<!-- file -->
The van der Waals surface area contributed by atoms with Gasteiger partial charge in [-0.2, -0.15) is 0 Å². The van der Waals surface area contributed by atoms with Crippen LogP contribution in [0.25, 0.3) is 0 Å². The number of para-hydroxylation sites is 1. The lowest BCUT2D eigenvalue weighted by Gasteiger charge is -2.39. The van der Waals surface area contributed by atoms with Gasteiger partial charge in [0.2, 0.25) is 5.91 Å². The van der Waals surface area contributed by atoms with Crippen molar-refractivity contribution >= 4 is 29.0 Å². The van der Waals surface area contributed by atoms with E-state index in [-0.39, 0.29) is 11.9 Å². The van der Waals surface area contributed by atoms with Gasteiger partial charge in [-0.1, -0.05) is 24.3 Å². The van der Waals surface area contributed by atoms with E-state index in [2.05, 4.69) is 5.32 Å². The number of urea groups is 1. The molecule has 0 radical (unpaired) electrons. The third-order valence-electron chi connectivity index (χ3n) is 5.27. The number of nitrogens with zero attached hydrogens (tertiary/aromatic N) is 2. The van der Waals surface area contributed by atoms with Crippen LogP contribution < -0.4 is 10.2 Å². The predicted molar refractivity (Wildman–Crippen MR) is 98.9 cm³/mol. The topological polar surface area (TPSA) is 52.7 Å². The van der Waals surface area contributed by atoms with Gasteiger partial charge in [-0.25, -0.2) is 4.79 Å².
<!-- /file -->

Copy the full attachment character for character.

The van der Waals surface area contributed by atoms with Gasteiger partial charge in [-0.2, -0.15) is 0 Å². The van der Waals surface area contributed by atoms with Crippen LogP contribution in [0.25, 0.3) is 0 Å². The number of para-hydroxylation sites is 1. The lowest BCUT2D eigenvalue weighted by Gasteiger charge is -2.39. The van der Waals surface area contributed by atoms with Gasteiger partial charge in [0.2, 0.25) is 5.91 Å². The van der Waals surface area contributed by atoms with Crippen molar-refractivity contribution >= 4 is 29.0 Å². The van der Waals surface area contributed by atoms with E-state index in [-0.39, 0.29) is 11.9 Å². The van der Waals surface area contributed by atoms with Gasteiger partial charge in [-0.1, -0.05) is 24.3 Å². The van der Waals surface area contributed by atoms with E-state index in [2.05, 4.69) is 5.32 Å². The number of urea groups is 1. The molecule has 0 radical (unpaired) electrons. The third-order valence-electron chi connectivity index (χ3n) is 5.27. The number of nitrogens with zero attached hydrogens (tertiary/aromatic N) is 2. The van der Waals surface area contributed by atoms with Crippen LogP contribution < -0.4 is 10.2 Å². The predicted molar refractivity (Wildman–Crippen MR) is 98.9 cm³/mol. The topological polar surface area (TPSA) is 52.7 Å². The van der Waals surface area contributed by atoms with Gasteiger partial charge in [-0.25, -0.2) is 4.79 Å².